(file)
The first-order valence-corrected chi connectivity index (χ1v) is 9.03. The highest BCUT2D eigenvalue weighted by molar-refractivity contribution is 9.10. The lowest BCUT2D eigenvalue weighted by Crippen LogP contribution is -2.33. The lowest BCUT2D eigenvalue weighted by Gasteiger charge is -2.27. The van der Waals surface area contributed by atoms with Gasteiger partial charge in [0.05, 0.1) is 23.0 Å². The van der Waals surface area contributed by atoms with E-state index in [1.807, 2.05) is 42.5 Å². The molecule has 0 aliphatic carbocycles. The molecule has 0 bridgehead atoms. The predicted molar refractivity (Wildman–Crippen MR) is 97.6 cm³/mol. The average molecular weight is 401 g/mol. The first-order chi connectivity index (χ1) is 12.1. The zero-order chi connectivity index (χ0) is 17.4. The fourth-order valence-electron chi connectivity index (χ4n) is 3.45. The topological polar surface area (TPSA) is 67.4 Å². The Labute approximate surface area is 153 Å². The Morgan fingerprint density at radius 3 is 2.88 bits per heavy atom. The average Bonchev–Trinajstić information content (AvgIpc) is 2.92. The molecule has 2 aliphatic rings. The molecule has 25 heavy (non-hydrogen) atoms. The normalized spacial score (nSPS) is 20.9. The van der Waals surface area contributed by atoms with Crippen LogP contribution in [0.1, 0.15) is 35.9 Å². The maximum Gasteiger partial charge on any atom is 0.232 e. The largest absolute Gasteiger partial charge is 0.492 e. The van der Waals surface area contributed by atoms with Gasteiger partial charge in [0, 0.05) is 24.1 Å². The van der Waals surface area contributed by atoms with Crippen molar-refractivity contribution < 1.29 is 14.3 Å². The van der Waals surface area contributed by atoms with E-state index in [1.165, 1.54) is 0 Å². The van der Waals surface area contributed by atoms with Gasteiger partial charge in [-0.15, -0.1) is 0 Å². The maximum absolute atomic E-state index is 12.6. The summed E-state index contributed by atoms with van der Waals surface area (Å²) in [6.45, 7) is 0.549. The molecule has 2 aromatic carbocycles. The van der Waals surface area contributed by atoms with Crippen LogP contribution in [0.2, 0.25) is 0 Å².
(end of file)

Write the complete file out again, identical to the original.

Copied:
The first-order valence-corrected chi connectivity index (χ1v) is 9.03. The highest BCUT2D eigenvalue weighted by molar-refractivity contribution is 9.10. The lowest BCUT2D eigenvalue weighted by Crippen LogP contribution is -2.33. The lowest BCUT2D eigenvalue weighted by Gasteiger charge is -2.27. The van der Waals surface area contributed by atoms with Gasteiger partial charge in [0.05, 0.1) is 23.0 Å². The van der Waals surface area contributed by atoms with E-state index in [1.807, 2.05) is 42.5 Å². The molecule has 0 aliphatic carbocycles. The molecule has 0 bridgehead atoms. The predicted molar refractivity (Wildman–Crippen MR) is 97.6 cm³/mol. The average molecular weight is 401 g/mol. The first-order chi connectivity index (χ1) is 12.1. The zero-order chi connectivity index (χ0) is 17.4. The fourth-order valence-electron chi connectivity index (χ4n) is 3.45. The topological polar surface area (TPSA) is 67.4 Å². The Labute approximate surface area is 153 Å². The Morgan fingerprint density at radius 3 is 2.88 bits per heavy atom. The average Bonchev–Trinajstić information content (AvgIpc) is 2.92. The molecule has 2 aliphatic rings. The molecule has 25 heavy (non-hydrogen) atoms. The normalized spacial score (nSPS) is 20.9. The van der Waals surface area contributed by atoms with Crippen LogP contribution in [0.1, 0.15) is 35.9 Å². The maximum Gasteiger partial charge on any atom is 0.232 e. The largest absolute Gasteiger partial charge is 0.492 e. The van der Waals surface area contributed by atoms with Gasteiger partial charge in [0, 0.05) is 24.1 Å². The van der Waals surface area contributed by atoms with Crippen molar-refractivity contribution < 1.29 is 14.3 Å². The van der Waals surface area contributed by atoms with E-state index in [1.165, 1.54) is 0 Å². The van der Waals surface area contributed by atoms with Gasteiger partial charge in [-0.15, -0.1) is 0 Å². The maximum absolute atomic E-state index is 12.6. The summed E-state index contributed by atoms with van der Waals surface area (Å²) in [6.45, 7) is 0.549. The molecule has 2 aromatic carbocycles. The van der Waals surface area contributed by atoms with Crippen LogP contribution in [0.2, 0.25) is 0 Å².